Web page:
Read Abby’s wonderful poem about when she went to London to pay her respects to Queen Elizabeth II.
We’ve linked to the dictionary definitions of certain words for you.
The sun comes up, a new day dawns,
The world beside a nation mourns,
A feeling wakes inside of me,
A place I feel I need to be,
Without a plan arranged at all,
I head towards the capital,
This thing I feel compelled to do,
I make my way to join the queue.
This act of spontaneity,
Is not what I’d consider ‘me’,
But something bigger is at play,
I didn’t want to miss this day,
So Southwark Park becomes my aim,
With thousands more who feel the same,
But Southwark Park comes into view,
As we are told they’ve closed the queue.
It’s overwhelmed and must subside,
I’ll wait nearby then, I decide,
I settle down, take in the scene
Of London as it’s never been,
A snake of people stretched for miles,
There’s laughter, cheering, joy and smiles,
And hours later I’m one who
Is lucky to now join this queue.
We start to talk to those nearby,
Of where we’re from, and when and why
We felt the need to go that day,
To very slowly make our way
5 miles down the River Thames,
And quickly strangers become friends,
As talking is the thing to do,
When you’re 12 hours in a queue.
The time goes by, we edge along,
A busker plays, we sing a song,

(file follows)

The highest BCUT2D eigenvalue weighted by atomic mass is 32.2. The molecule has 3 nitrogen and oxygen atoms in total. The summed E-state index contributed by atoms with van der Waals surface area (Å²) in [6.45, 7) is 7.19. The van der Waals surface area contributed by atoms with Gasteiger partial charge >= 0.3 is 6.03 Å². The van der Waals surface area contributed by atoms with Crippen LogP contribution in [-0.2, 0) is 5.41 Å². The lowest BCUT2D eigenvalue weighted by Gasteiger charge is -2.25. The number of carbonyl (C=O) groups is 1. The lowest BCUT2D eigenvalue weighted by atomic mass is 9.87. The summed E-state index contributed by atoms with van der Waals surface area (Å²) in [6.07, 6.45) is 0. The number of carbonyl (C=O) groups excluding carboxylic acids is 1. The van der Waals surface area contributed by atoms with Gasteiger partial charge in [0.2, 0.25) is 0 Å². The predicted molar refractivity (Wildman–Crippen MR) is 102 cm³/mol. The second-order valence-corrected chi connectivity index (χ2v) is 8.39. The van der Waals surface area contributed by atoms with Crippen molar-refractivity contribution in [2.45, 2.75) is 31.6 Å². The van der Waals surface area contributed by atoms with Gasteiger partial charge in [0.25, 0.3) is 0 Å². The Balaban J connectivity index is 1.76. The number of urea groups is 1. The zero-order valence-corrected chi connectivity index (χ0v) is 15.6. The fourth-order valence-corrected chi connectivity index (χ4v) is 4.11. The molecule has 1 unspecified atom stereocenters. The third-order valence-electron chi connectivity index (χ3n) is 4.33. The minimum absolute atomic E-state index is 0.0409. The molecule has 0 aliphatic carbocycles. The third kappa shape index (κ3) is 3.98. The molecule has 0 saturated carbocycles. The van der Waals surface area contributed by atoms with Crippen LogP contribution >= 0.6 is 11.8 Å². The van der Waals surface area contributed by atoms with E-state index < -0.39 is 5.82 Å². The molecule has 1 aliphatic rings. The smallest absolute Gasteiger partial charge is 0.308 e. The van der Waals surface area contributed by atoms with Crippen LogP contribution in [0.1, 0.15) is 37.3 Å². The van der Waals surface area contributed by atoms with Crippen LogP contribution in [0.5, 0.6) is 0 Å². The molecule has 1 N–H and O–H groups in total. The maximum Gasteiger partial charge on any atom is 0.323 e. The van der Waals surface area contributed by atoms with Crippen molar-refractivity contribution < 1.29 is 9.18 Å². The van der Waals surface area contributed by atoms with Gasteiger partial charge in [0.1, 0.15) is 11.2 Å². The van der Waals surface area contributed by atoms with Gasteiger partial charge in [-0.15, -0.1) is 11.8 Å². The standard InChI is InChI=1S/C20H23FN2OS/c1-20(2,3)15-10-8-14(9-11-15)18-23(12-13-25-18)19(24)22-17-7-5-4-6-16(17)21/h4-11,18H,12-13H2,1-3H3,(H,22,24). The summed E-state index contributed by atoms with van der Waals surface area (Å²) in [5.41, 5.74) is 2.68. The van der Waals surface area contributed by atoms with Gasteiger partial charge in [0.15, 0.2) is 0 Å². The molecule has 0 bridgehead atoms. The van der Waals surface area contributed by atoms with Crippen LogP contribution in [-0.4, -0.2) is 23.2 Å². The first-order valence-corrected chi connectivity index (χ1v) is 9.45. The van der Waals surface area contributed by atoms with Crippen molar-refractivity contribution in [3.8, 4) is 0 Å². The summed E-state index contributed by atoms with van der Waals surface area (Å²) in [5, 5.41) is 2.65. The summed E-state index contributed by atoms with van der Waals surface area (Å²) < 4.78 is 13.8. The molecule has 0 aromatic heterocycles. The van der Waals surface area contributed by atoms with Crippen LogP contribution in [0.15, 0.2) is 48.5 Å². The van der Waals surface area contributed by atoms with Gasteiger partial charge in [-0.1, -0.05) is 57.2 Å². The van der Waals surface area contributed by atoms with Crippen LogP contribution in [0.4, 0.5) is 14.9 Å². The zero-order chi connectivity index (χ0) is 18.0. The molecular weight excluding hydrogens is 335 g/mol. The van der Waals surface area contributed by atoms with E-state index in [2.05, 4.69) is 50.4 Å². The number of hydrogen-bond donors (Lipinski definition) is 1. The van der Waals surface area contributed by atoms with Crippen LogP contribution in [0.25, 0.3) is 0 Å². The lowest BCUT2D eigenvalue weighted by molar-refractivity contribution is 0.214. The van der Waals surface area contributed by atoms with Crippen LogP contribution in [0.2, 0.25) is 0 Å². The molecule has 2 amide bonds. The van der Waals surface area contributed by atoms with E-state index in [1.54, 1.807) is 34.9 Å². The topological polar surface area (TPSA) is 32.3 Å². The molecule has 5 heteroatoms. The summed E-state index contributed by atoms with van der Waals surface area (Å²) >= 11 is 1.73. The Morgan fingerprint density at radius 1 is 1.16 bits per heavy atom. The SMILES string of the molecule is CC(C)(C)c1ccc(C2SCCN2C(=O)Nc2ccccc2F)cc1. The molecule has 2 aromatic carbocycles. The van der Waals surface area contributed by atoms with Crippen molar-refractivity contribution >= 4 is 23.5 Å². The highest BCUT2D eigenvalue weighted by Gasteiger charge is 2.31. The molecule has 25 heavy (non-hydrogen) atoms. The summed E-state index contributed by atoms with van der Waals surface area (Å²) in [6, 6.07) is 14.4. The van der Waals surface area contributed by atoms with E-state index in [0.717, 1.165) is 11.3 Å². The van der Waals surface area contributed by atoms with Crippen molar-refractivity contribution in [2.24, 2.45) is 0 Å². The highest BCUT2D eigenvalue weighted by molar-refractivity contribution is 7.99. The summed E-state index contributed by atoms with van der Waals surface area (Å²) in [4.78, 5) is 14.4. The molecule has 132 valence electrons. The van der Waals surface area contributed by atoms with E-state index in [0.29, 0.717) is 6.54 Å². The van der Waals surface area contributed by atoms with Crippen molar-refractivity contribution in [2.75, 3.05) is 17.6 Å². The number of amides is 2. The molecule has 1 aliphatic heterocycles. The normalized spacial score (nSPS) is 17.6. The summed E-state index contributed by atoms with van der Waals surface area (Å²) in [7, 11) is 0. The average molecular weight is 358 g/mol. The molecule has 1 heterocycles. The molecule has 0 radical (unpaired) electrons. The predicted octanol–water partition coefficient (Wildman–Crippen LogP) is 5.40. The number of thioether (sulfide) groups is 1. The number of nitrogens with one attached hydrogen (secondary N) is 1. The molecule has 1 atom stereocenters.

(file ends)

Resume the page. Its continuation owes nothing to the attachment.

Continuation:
The stewards there have got our backs,
With blankets, kind words, drinks and snacks,
The mood is high, a distant cheer,
Another milestone drawing near,
A local offers up her loo,
To those who’re desperate in the queue.
And London gives us quite the treat,
As slowly we move street to street,
There’s Tower Bridge, St Paul’s to start,
And later on Tate Modern art,
Queen’s Walk is poignant, very fitting,
London Eye, some people sitting,
Any chance they can, they do,
To put their feet up from the queue.
We count the bridges up ahead,
‘There’s 7 more!’ one steward said,
And finally we’re near Big Ben,
We wonder if he’ll chime, but then
He silently shows midnight’s come,
Instead of chimes we hear a hum
Of ‘happy birthday’ coming through,
To someone standing in the queue.
The Covid wall memorial,
The end’s in sight, Westminster Hall,
We check ‘our people’ are okay,
The ones we’ve bonded with all day,
That family, those brothers, and
That daughter and her mother, and
The man on crutches made it through,
There’s not much longer in this queue.
And suddenly, we’re nearly there,
You feel a buzz is in the air,
Security and checks are done,
We’re at the door and one-by-one,
The reason why we’re there hits home,
Each person’s thoughts become their own,
There’s only one thing left to do,
We leave the bustle of the queue.
The overwhelming sense of awe,
Is nothing I have felt before,
A Queen, a leader, mother, wife,
Who 7 decades of her life
Gave service to her country and
Was dignified until the end.
Far from the queue, a place of calm,
I curtsy, nod, say ‘Thank you, Ma’am’.
Poem by Abby Croucher